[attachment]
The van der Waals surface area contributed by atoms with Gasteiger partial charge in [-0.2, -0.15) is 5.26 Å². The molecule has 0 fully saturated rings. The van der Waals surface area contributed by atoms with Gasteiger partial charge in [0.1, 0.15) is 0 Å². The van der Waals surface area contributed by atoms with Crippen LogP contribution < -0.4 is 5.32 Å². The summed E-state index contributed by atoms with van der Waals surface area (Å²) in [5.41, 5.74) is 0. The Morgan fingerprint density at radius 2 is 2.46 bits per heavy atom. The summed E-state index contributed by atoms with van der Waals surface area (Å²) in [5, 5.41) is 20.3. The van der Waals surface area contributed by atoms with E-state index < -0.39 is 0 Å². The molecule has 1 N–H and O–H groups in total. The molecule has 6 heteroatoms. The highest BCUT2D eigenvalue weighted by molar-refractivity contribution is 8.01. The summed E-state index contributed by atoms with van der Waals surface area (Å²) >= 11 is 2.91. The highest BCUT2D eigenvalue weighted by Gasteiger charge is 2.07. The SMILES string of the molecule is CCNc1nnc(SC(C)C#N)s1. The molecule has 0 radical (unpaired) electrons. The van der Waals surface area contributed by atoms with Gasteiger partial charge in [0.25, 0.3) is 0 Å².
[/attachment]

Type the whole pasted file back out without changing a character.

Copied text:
The van der Waals surface area contributed by atoms with Gasteiger partial charge in [-0.2, -0.15) is 5.26 Å². The molecule has 0 fully saturated rings. The van der Waals surface area contributed by atoms with Gasteiger partial charge in [0.1, 0.15) is 0 Å². The van der Waals surface area contributed by atoms with Crippen LogP contribution < -0.4 is 5.32 Å². The summed E-state index contributed by atoms with van der Waals surface area (Å²) in [5.41, 5.74) is 0. The Morgan fingerprint density at radius 2 is 2.46 bits per heavy atom. The summed E-state index contributed by atoms with van der Waals surface area (Å²) in [5, 5.41) is 20.3. The van der Waals surface area contributed by atoms with E-state index < -0.39 is 0 Å². The molecule has 1 N–H and O–H groups in total. The molecule has 6 heteroatoms. The highest BCUT2D eigenvalue weighted by molar-refractivity contribution is 8.01. The summed E-state index contributed by atoms with van der Waals surface area (Å²) >= 11 is 2.91. The highest BCUT2D eigenvalue weighted by Gasteiger charge is 2.07. The SMILES string of the molecule is CCNc1nnc(SC(C)C#N)s1. The molecule has 0 radical (unpaired) electrons. The van der Waals surface area contributed by atoms with Gasteiger partial charge in [0.25, 0.3) is 0 Å².